LIVE: Jazz at the Lake @ Shepard Park, 9/16/17 (Day One)
Review by J Hunter
Photographs by Rudy Lu, Stan Johnson
Anyone who’s attended the Lake George Arts Project’s Jazz at the Lake festival more than once knows what kind of wardrobe to pack: Shorts and short sleeves for the afternoon, with some fleece on hand when the pre-Fall chill creeps in during the Saturday night set. Well, we all could have kept the cold-weather gear at home this year, because summer heat pounded Lake George’s Shepard Park like a sledgehammer on both Saturday and Sunday, causing many attendees to flee to whatever shade they could find. Despite this, the bucolic green space was still filled on both days for JATL impresario Paul Pines’ most adventuresome bill to date.
Cynthia Hilts first appeared on my radar this past January, when I heard her dynamic Blonde Coyote release Lyric Fury during a “Jukebox Jury” panel at the JazzConnect conference in NYC. When the JATL program called Hilts’ brand of jazz “Mingus Meets Debussy,” that wasn’t hype: There is a wonderfully ornate quality to everything the Tuscon-born pianist-vocalist does, whether it’s a rampant brawler like “Blues for the Bronchs” or the glorious, chanted plea “Peace Now.” And while cellist Leigh Stuart added to the classical side of Hilts’ compositional make-up, her borderline-chaotic arrangements allowed Hilts’ septet to sound like the rage-filled army Mingus seemed to conjure up on almost everything he ever recorded.
It’s rare nowadays to get all the musicians from a recording to appear in concert, too, but the entire cast of Lyric Fury was on hand at Lake George, with spectacular results. Australian native Lisa Parrott’s big, bad baritone sax was the heavy lifter on “Those Basinites,” though she also rocked the soprano on the lovely ballad “Teacher” and the complex “Dulcinea’s Plea,” a new composition that cleverly sub-referenced the deluded love song from Man of La Mancha. Lyric Fury co-producer Lily White controlled all the tones in between on alto and tenor sax, blowing up real good on “Bronchs” and the wild encore “Jam & Toast.”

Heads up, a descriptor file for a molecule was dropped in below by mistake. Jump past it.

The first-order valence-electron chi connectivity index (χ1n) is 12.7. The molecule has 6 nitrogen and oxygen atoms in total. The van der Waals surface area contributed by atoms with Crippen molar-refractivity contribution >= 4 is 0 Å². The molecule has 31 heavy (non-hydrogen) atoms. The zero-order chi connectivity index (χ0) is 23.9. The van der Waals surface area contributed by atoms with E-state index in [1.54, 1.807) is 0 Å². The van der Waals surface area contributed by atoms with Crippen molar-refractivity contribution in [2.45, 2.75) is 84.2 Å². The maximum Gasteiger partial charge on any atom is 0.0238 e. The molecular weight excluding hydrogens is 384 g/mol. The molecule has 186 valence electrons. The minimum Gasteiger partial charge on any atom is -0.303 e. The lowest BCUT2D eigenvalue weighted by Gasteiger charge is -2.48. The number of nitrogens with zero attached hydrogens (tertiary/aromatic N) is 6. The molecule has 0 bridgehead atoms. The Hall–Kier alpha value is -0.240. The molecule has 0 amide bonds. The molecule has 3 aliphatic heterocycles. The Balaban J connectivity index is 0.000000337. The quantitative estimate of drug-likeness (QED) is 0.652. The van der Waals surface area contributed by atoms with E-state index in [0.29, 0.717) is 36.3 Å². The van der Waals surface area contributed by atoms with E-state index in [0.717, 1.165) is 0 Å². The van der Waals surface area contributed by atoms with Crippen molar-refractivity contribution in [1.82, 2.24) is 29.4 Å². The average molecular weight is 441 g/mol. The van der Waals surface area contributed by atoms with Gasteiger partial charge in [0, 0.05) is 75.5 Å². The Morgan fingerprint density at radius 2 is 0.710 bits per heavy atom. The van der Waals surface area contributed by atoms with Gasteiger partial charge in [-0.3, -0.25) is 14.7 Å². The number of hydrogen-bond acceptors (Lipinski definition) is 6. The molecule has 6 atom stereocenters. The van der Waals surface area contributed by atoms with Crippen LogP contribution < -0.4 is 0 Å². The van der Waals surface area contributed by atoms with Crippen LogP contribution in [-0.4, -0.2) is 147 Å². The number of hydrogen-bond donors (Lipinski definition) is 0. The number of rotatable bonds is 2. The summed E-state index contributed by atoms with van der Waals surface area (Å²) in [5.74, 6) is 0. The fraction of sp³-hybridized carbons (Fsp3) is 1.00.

Stuart may have performed JATL’s first-ever cello solo on “Grapefruit and Musk,” while Ratso Harris’ rampaging bass firmed up the Mingus side of the equation. Hilts kept her percussive piano work on the support side for most of the show, though she let herself stretch out beautifully on “Teacher”; the growling new anthem “Persist” showed Hilts has even more music to thrill us with. This was a big, rich meal to start the afternoon, but the crowd happily gobbled it up and asked for more and more.
British-born Nigerian singer Ola Onabule has been a European phenomenon for some time, but as usual in America, we haven’t gotten a sniff because he didn’t start his career here and none of his music is featured in any insurance commercials. From the videos I saw on YouTube, it seemed like Onabule would be a fine choice to continue the “jazz with soul” tradition Charenee Wade started last year at JATL with her bewitching tribute to Gil Scott-Heron. But while Wade’s vocal attack is firmly in the jazz camp, Onabule’s approach as a singer and a performer is closer in concert to a hybrid of Jeffrey Osborne and Seal, and that’s a dangerous mix at a jazz-centric festival like Lake George.
Even so, there was no way you could deny what a force Onabule is. We’re talking about a singer with three octaves and a stage presence that demands you keep your eyes on him with every move he makes. When the steamboat Minnie-Ha-Ha blew its horn during Onabule’s drum-tight scat solo on “How,” Onabule cracked, “Bet he can’t do this,” and switched the scat up to a falsetto that was stronger than rent. Onabule also writes great, relatable lyrics, including the 30-years-on love song “Love Again,” the mournful ode to all the losses of terrorism “The Desperate Ones,” and the skanking reggae call for responsible masculinity “Be a Man.”
While there is a pop aspect to all of Onabule’s songs, there’s also the driving force of AfroBeat and the ghost of Fela Kuti that comes with it; percussionist Victor V. See Yuan kept that factor alive and kicking when he wasn’t embroidering Onabule’s music with bells and shells. All the players Onabule brought with him – most notably pianist Darwin Noriega and drummer PJ Scraggins – have jazz deep in their base, and that brought an edge and a vibrancy to the music that standard pop music sorely lacks. Of all the dice rolls Paul Pines has thrown, Onabule might have been the riskiest – but, as usual, the cubes came up seven.